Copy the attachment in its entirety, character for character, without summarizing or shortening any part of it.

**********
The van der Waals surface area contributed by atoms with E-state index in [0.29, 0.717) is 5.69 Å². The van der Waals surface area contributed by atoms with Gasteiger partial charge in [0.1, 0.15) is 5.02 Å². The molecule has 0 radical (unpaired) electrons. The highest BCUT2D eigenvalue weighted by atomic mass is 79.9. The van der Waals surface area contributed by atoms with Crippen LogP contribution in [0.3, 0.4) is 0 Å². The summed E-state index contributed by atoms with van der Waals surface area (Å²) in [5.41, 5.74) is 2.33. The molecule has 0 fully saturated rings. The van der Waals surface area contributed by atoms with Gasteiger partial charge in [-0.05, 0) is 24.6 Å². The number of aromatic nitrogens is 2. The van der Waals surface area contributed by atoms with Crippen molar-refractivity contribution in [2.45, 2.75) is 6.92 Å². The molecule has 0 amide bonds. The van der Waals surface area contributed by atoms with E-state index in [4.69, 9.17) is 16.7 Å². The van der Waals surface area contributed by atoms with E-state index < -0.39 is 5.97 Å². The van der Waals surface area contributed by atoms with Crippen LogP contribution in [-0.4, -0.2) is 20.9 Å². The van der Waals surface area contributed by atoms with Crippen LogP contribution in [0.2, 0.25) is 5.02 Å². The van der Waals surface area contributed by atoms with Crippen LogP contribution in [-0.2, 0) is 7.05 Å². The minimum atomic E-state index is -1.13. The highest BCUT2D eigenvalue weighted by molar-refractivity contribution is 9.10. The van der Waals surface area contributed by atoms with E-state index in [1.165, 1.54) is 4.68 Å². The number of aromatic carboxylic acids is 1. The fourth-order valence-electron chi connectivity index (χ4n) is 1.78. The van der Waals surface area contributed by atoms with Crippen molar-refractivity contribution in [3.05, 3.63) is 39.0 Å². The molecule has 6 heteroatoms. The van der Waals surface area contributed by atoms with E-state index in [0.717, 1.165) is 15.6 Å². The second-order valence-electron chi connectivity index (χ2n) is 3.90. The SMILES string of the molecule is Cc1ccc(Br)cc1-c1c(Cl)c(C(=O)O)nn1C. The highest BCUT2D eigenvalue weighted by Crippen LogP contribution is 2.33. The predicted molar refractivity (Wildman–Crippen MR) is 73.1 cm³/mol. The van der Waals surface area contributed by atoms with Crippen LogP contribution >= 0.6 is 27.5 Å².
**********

The van der Waals surface area contributed by atoms with E-state index in [0.29, 0.717) is 5.69 Å². The van der Waals surface area contributed by atoms with Gasteiger partial charge in [0.1, 0.15) is 5.02 Å². The molecule has 0 radical (unpaired) electrons. The highest BCUT2D eigenvalue weighted by atomic mass is 79.9. The van der Waals surface area contributed by atoms with Crippen LogP contribution in [0.3, 0.4) is 0 Å². The summed E-state index contributed by atoms with van der Waals surface area (Å²) in [5.41, 5.74) is 2.33. The molecule has 0 fully saturated rings. The van der Waals surface area contributed by atoms with Gasteiger partial charge in [-0.05, 0) is 24.6 Å². The number of aromatic nitrogens is 2. The van der Waals surface area contributed by atoms with Crippen molar-refractivity contribution in [2.45, 2.75) is 6.92 Å². The molecule has 0 amide bonds. The van der Waals surface area contributed by atoms with E-state index in [4.69, 9.17) is 16.7 Å². The van der Waals surface area contributed by atoms with E-state index < -0.39 is 5.97 Å². The van der Waals surface area contributed by atoms with Crippen LogP contribution in [-0.4, -0.2) is 20.9 Å². The van der Waals surface area contributed by atoms with Crippen LogP contribution in [0.2, 0.25) is 5.02 Å². The van der Waals surface area contributed by atoms with Crippen LogP contribution in [-0.2, 0) is 7.05 Å². The minimum atomic E-state index is -1.13. The highest BCUT2D eigenvalue weighted by molar-refractivity contribution is 9.10. The van der Waals surface area contributed by atoms with E-state index in [1.165, 1.54) is 4.68 Å². The number of aromatic carboxylic acids is 1. The fourth-order valence-electron chi connectivity index (χ4n) is 1.78. The van der Waals surface area contributed by atoms with Crippen molar-refractivity contribution in [3.05, 3.63) is 39.0 Å². The molecule has 6 heteroatoms. The van der Waals surface area contributed by atoms with E-state index in [0.717, 1.165) is 15.6 Å². The second-order valence-electron chi connectivity index (χ2n) is 3.90. The SMILES string of the molecule is Cc1ccc(Br)cc1-c1c(Cl)c(C(=O)O)nn1C. The highest BCUT2D eigenvalue weighted by Crippen LogP contribution is 2.33. The predicted molar refractivity (Wildman–Crippen MR) is 73.1 cm³/mol. The van der Waals surface area contributed by atoms with Crippen LogP contribution >= 0.6 is 27.5 Å².